US Air Force seeks to fix nuclear mission

A new command and headquarters are part of the plan to refocus on its nuclear responsibilities.

Gilbert W. Arias/seattle post-intelligencer/AP
Heavy duty: The 4th airlift squadron of the 62nd Airlift Wing in front of a C-17 Globemaster III at McChord Air Force Base, Wash., last year. The squadron has the responsibility of flying nuclear weapons and parts around the world.

The Air Force is moving forward with a "get-well plan" to restore its historic reputation for nuclear stewardship and create more accountability with the creation of a new command to oversee its nuclear mission.

High-profile blunders in recent years have shown that the service has been distracted from its nuclear operations, say senior officials, in part by the wars in Iraq and Afghanistan as senior leaders encouraged airmen to contribute overseas.

"The price we paid for that is we took our eye off our nuclear mission," says Maj. Gen. Donald Alston, director of nuclear operations, plans and requirements for the Air Force at the Pentagon.

This week, the Air Force is expected to release a plan to refocus on its nuclear mission.

The new command, to be created within a year, will centralize all the Air Force's nuclear operations under one commander. Currently, nuclear weaponry and other "nuclear activity" falls under five separate commands. A new headquarters to oversee it all will be put in place within weeks, Air Force officials say.

Top Air Force officials may also revamp personnel policies to emphasize the importance of its custodianship of nuclear weapons and materials, which has been a traditionally important role for the service since the end of the World War II.

High-profile mistakes

Nuclear-related incidents led to the unprecedented firings of the service's two top officials earlier this year. In 2006, the Air Force mistakenly shipped nuclear missile nose cone fuses to Taiwan instead of helicopter batteries. And last year, a B-52 bomber flew from a base in North Dakota to one in Louisiana loaded with nuclear cruise missiles instead of conventional munitions.

Last month, the service announced that it had taken disciplinary action against 15 officers, including six generals and nine colonels, based on the findings of an investigation launched by Defense Secretary Robert Gates after the shipments of the nose cone fuse assemblies to Taiwan.

The service has retained three officers who were part of the process that led to the failures because they are in the best position to help fix the problems, said Gen. Norton Schwartz, the new Air Force chief of staff.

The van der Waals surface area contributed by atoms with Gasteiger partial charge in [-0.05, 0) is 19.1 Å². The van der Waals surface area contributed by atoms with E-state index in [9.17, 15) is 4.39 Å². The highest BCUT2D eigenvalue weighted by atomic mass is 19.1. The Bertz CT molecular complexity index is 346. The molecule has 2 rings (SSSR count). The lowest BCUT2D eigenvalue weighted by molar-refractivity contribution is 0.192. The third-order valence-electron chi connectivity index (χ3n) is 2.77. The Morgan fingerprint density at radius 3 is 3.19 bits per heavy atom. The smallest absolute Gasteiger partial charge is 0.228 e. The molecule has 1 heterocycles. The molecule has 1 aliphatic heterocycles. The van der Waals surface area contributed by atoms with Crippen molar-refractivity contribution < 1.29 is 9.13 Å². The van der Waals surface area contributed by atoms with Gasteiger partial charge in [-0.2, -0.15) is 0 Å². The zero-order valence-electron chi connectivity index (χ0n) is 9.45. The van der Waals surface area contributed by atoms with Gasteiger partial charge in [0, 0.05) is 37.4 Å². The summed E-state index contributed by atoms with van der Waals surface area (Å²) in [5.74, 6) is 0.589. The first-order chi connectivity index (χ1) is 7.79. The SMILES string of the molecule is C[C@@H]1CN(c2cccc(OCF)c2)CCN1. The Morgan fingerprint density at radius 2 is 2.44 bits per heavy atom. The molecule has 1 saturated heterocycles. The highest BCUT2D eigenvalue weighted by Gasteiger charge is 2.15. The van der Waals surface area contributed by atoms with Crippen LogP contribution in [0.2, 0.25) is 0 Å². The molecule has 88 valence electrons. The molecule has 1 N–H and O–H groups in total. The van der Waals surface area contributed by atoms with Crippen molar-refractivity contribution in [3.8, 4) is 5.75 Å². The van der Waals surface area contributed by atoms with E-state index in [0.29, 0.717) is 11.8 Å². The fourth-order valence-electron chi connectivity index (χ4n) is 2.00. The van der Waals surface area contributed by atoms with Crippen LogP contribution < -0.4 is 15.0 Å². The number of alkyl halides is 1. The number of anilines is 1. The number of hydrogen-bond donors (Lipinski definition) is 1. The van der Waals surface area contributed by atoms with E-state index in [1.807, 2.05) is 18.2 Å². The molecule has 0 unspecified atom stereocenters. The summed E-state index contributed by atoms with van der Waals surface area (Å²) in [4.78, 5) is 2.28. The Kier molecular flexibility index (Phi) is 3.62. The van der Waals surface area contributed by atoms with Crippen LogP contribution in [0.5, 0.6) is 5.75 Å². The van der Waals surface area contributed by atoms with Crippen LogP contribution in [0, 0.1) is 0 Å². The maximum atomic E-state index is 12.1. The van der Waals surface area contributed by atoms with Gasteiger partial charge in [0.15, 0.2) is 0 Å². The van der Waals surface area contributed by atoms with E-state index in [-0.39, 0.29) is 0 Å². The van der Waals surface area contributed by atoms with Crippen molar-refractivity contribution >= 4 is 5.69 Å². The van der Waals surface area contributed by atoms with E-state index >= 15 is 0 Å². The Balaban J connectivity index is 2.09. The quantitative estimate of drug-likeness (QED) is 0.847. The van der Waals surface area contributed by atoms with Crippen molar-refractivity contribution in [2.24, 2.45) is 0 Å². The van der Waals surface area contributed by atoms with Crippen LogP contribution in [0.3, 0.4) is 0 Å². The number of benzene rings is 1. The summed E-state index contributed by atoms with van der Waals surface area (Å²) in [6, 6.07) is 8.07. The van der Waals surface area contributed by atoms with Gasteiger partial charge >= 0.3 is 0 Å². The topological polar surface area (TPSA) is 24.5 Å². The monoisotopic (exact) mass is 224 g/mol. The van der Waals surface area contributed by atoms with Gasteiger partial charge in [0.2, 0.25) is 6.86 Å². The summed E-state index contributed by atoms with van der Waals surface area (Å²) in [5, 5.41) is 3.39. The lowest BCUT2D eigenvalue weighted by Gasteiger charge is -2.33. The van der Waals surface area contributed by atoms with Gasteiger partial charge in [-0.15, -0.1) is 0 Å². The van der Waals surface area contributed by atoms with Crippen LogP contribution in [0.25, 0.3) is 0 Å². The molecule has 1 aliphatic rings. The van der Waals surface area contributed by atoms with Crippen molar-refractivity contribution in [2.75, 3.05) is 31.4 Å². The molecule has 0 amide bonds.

Top of the agenda is reinstilling the importance of nuclear deterrence within Air Force culture and once again making the nuclear mission something the service can be proud of.

Once, the face of nuclear deterrence

Fifty years ago, no one would have imagined the service's reputation as a nuclear custodian would be where it is now.

In the wake of World War II, soon after the Air Force itself was established, the Air Force's Strategic Air Command became the overseer of a large swath of US nuclear capability, from intercontinental ballistic missiles to bombers. The command was essentially the face of US nuclear deterrence and became a model of American military discipline and excellence.

"Readiness inspections" were taken very seriously and one small mistake could cost a commander his job. "If you were a wing commanding officer and busted during the [inspection], you were done," says C.R. "Dick" Anderegg, an Air Force historian and former fighter pilot. "It was very strictly controlled."

With the end of the cold war, the Air Force shuttered the command.

Subsequently, with little public focus on nuclear issues, the service's stewardship of nuclear materials "atrophied," according to the report by former Defense Secretary James Schlesinger on the recent nuclear blunders.

Such stewardship requires constant vigilance. "It's not as if it's something that is on the shelf, it actually requires fantastic physical exertion to deliver deterrence on Tuesday and then wake up on Wednesday and deliver deterrence again," General Alston says.

Another reason for the dilution in the nuclear mission's importance in recent years are the wars in Iraq and Afghanistan, says the Schlesinger report.

As tens of thousands of service members deployed to war zones, Air Force leaders, eager to give airmen an opportunity to contribute and show the public that the Air Force, too, was vital to the war effort, encouraged its force to deploy.

The report, released last month, recommended that the Air Force "review its deployment, assignment and promotion policies To ensure that it develops personnel and future leaders who are nuclear qualified and that nuclear-focused careers provide opportunities for professional development and promotion to senior ranks."

Air Force officials say about 7 percent of the personnel from four bases where nuclear activities occur deployed to Iraq in December 2007. In addition to the monetary and career incentives for airmen to deploy to a war zone, there are numerous "intangibles," like the experience of going overseas, that may lure them.

"Even I am conflicted in the sense that I appreciate how much we need to respect the [nuclear] mission ... at the same time, I know the professional and personal benefits to pitching into the fight," says Alston.

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